NEW YORK (PIX11) — Ten years after Sandy, experts worry future coastal flooding could be worse and although plans are being considered for storm surge barriers around New York and New Jersey, some have turned to other forms of protection.
The U.S. Office of Housing and Urban Design kicked off a competition designed around resilience after the superstorm slammed the tri-state area in 2012. The Living Breakwaters Project, designed by SCAPE, came out of the competition with a focus on the south and east shore of Staten Island.
The borough was one of the most impacted by Sandy. More than half of the deaths associated with the storm in New York City happened in Staten Island, where water reached to 14 feet above ground in Tottenville, according to an impact report.
Tottenville, historically known as the Town the Oyster Built, used to be protected by oyster reefs, Pippa Brashear, a resilience principal at SCAPE, explained. They served as wave attenuators, reducing the impact of incoming waves.
“Over the years since then, with over-harvesting, pollution in the water and dredging that caused sediment, we’ve really lost the oyster reefs across the harbor,” Brashear said. “With that, we’ve lost those other performative benefits. While we’ve lost the habitat and species there, we’ve also seen progressive erosion along the shore.”
The erosion is now compounded by sea level rise. By 2050, seas lapping against the U.S. shore will be 10 to 12 inches higher, according to a 2022 report issued by the National Oceanic and Atmospheric Administration and six other federal agencies.
The $107 million Living Breakwaters Project involves submerging stone and concrete structures in the water around Staten Island. The structures have been designed to reduce storm risk and combat erosion in a way similar to what oyster reefs did centuries ago.
“Living Breakwaters are a different infrastructure entirely that’s designed to mimic many of the ecosystems and to provide ecosystem services that the oyster reefs did by knocking down waves, but also integrating features of habitat complexities that those oyster reefs once provided,” Brashear said.
Governor’s Office of Storm Recovery Executive Director Katie Brennan described the project as the “next generation of blue-green infrastructure projects designed for enhanced resiliency and climate adaptation.”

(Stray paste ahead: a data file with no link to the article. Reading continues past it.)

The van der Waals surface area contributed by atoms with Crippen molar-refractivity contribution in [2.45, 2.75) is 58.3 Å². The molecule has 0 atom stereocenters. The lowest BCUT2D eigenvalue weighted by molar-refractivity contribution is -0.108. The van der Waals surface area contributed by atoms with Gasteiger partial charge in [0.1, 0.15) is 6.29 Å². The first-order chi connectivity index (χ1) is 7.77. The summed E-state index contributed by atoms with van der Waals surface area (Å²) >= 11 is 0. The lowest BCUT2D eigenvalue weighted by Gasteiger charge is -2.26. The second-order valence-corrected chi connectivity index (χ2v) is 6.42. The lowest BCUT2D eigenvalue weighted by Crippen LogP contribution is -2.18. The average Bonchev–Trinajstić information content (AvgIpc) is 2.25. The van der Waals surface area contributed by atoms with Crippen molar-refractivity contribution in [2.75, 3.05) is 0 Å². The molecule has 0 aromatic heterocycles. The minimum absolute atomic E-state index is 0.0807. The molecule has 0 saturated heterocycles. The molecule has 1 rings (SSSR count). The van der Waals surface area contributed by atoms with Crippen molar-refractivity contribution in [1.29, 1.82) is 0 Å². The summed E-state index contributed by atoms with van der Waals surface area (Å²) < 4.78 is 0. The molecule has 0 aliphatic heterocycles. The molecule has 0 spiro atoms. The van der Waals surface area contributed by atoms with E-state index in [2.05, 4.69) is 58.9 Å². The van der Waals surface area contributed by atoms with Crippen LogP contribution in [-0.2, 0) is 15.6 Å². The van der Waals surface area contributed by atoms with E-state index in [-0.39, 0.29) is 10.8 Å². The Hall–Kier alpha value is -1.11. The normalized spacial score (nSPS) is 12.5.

“This innovative approach to resiliency demonstrates our state is leading the way on adapting to climate change and protecting New Yorkers,” Brennan said. “The project is the first of its kind and has the potential to serve as a catalyst for future projects like it throughout the world.”
Part of the future of Living Breakwaters involves the installation of oysters. Nonprofit organization Billion Oyster Project will later help bring oysters into the Living Breakwaters. Those oysters will aid in stabilizing eroding shorelines. They’ll also help filter the water and foster biodiversity.
Tottenville isn’t the only location benefiting from reefs. The Billion Oyster Project has restored oysters at 15 reef sites across the five boroughs. They’re also being used to stabilize New Jersey’s shoreline. Living shorelines have also been built around the southwestern tip of Long Island, using oysters, shells and native plants.
The Hudson River Park Trust, working together with the Billion Oyster Project, installed more than 30 million oysters in the past year, Tina Walsh, assistant vice president of education and outreach for the organization, said. While a lot of their focus is on creating diverse habitats for local fish, the bivalves also aid in shoreline resilience there.
“Oysters are really ecosystem engineers,” Walsh said. “They cluster and reef together to create reefs and this not only creates habitats for fish, crabs and other organisms, but it also creates shoreline resilience because reefs decrease storm energy and they decrease wave energy during storms.”
It’s important to remember that New York City is a coastal city, Walsh said. There’s 520 miles of shorelines around the five boroughs, Sandy and other storm events can seriously impact the region. The Hudson River Park Trust and other organizations have worked on making positive ecological decisions to protect those shorelines.
“We’re always thinking of ways to incorporate ecological resources when we can,” Walsh said. “Rather than just create a physical barrier it was, well, let’s seed it with oysters and let’s create another feature that’s going to support in many ways.”